Show contents, with start times:
- Oscar Watch 2006: Reactions To the Nominations (1:42)
- Trivia Question: Double Nominations (15:46)
- Film Buff’s Dictionary: Pan, Tilt (16:16)
- Top 6: Movies That Play With Time (19:08)
- Industry Trend: Sound, Part 3 (38:19)
- Closing: Trivia Answer, Preview of Next Week (55:36)
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Oscar Watch 2006: Reactions To the Nominations
Be sure and listen to the episode to get the special code to play in the Academy Awards Predictions Game. We have some great prizes for the top three finishers who enter the code. Each winner will get a copy of Making Movies by Sidney Lumet, while the first place winner will get to choose two DVDs from the following list, and the runner-up will get to choose one:
- All Quiet On the Western Front (1930)
- The Big Sleep (1946)
- Breaking Away (1979)
- The Conversation (1974)
- Dr. Strangelove (1964)
- Guess Who’s Coming To Dinner? (1967)
- Pulp Fiction (1994)
- Rear Window (1954)
- Sunset Boulevard (1950)
- Witness for the Prosecution (1957)
Trivia Question: Double Nominations
Film Buff’s Dictionary: Pan, Tilt
A pan is a camera movement that involves the camera moving along a horizontal axis, i.e., it moves sideways. If you have a camera on a tripod and you swivel the camera from left to right, you have panned it. A tilt is the same idea, but vertically (so up and down).
These are very common moves that are significantly easier to shoot than shots where the camera actually moves around, and they also have a more distant feel to them. While a complicated travelling shot makes us feel like we’re actually part of the action, pans and tilts allow directors to capture moving action at a distance.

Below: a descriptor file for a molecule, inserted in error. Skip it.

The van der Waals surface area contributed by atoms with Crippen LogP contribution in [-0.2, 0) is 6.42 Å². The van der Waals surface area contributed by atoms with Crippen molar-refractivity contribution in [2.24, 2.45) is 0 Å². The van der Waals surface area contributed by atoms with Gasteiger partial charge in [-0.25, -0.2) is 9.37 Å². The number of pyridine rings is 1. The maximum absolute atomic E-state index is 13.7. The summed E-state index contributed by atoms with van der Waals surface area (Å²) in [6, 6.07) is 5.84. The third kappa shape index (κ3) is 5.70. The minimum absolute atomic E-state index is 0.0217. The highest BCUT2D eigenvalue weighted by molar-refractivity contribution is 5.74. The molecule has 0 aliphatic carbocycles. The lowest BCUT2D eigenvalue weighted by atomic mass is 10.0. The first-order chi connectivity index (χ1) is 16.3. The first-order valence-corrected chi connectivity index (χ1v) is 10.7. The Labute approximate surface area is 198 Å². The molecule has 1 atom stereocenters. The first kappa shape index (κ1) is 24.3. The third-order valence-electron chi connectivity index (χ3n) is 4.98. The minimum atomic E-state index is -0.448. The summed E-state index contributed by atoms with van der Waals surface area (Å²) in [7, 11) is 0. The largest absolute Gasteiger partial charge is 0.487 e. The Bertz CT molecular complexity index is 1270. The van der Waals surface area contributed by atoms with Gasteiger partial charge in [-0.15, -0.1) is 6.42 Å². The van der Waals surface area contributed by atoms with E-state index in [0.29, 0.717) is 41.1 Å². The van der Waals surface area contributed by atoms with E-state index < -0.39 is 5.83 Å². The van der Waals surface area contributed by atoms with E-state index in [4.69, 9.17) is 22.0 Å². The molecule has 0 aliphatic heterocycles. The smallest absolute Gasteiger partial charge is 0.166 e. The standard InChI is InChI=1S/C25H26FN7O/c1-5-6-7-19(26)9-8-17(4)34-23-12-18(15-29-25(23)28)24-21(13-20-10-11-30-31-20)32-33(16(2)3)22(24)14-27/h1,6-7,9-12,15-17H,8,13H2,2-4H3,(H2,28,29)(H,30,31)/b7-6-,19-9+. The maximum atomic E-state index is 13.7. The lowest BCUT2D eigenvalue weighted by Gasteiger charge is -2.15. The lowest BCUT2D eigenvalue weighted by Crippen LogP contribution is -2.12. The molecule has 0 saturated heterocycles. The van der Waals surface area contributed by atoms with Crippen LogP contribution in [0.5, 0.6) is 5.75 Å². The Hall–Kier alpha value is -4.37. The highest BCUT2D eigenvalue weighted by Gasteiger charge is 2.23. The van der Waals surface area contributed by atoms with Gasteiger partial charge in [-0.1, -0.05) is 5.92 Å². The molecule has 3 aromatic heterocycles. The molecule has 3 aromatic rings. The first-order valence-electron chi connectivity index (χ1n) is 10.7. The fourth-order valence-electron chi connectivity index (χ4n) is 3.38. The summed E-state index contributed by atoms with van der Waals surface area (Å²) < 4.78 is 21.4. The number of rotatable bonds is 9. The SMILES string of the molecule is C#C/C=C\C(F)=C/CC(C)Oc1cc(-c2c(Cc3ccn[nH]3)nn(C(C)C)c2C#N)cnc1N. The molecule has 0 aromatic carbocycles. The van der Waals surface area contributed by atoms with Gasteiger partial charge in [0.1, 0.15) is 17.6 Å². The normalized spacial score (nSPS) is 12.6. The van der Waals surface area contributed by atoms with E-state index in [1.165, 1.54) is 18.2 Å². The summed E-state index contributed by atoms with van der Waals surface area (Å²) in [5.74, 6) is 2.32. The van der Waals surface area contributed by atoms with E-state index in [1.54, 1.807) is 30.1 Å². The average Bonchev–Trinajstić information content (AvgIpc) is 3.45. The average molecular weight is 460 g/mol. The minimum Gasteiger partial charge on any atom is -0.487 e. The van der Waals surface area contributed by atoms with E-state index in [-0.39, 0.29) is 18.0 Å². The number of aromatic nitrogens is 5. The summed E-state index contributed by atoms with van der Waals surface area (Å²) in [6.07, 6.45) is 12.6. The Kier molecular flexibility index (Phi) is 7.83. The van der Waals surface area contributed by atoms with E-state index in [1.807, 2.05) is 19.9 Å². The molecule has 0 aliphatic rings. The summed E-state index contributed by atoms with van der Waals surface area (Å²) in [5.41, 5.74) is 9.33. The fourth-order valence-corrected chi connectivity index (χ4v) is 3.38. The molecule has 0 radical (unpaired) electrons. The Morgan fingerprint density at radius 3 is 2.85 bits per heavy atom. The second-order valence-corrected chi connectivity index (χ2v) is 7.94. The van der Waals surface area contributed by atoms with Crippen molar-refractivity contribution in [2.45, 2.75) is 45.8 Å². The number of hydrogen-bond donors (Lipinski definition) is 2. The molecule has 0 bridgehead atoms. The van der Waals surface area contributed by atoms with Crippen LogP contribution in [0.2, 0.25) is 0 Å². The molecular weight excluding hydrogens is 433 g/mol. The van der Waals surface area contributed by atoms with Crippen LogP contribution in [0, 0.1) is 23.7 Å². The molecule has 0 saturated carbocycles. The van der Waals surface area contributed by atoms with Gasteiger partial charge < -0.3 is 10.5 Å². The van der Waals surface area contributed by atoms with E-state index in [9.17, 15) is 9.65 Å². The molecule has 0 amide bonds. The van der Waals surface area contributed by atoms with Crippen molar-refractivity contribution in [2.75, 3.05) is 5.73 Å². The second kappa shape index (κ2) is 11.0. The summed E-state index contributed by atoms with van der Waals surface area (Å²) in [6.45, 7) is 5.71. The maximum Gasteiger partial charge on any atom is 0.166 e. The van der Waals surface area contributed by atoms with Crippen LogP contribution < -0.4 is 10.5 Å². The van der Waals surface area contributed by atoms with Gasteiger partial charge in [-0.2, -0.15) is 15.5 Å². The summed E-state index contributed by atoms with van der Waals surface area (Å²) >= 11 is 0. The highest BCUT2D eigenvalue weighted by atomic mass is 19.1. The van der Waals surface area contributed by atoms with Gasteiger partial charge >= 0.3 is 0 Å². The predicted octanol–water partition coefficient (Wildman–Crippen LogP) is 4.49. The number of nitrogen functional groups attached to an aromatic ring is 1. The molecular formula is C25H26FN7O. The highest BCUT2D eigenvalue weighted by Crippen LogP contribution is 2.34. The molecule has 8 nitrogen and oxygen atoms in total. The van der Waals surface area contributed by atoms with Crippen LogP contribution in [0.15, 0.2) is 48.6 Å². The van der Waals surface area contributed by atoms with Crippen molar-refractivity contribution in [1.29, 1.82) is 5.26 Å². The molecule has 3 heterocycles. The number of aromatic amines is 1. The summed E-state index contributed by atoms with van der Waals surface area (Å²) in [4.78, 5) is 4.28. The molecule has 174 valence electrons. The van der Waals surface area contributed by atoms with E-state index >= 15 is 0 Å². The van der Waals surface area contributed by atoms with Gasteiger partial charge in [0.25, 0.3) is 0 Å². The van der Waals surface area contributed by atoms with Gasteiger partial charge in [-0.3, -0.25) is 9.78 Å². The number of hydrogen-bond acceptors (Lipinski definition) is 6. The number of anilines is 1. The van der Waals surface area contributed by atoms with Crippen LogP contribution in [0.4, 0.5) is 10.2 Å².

These camera moves are often used in subtle ways, to give a sense of motion and fluidity to otherwise static shots. They can also be used in very attention-grabbing ways, such as a 360-degree pan shot. And of course pans and tilts can be combined with other camera movements, such as handheld travelling shots, to produce a large array of effects.
Top 6: Movies that Play with Time
Industry Trend: Sound, Part 3
Check out RenÃ© Clair’s fascinating essay about sound, written in 1929 at the dawn of the sound era. This article forms the basis of much of this week’s segment on sound, wherein we discuss how silence and sound can be used artistically.
In particular, we discuss the work of Alfred Hitchcock, who was a master at using sound — and the absence of sound — to create memorably evocative moments on the screen. In The Lodger, we see great visual imagery to compensate for the lack of sound. In Blackmail (1929), one of Britain’s first sound films, we hear an expressionistic use of sound that creates a haunting impression on the viewer.
Although we do not believe silent films to be inherently superior to sound films, we do believe that silent film has a potential that many, if not most, moviegoing audiences overlook. As RenÃ© Clair says, silent film has the power to cause us to lose our sense of reality by immersing us completely in a world of pure images.
For modern audiences, it may take two or three earnest experiences with silent film to understand the power of the medium. Like watching black and white films for the first time, it takes a little bit to get used to the form. But we believe this effort is worth making, because silent film can create certain types of experiences that sound films simply cannot.
Not all silent films are easy to start with, however. We recommend initially staying away from straight dramas, even some of our favorites, like Greed (1924), Battleship Potemkin (1925), and The Passion of Joan of Arc (1928). Instead, perhaps cut your teeth of any of these:
- The General (1927) (Buster Keaton)
- Seven Chances (1925) (Buster Keaton)
- City Lights (1931) (Charlie Chaplin)
- The Gold Rush (1925) (Charlie Chaplin)
- Safety Last (1923) (Harold Lloyd)
- The Three Musketeers (1921)
- The Iron Mask (1929)
- The Mark of Zorro (1920)
- Don Q, Son of Zorro (1925)
- The Hunchback of Notre Dame (1923)
- Metropolis (1927)
- Nosferatu (1922)
- The Phantom of the Opera (1925)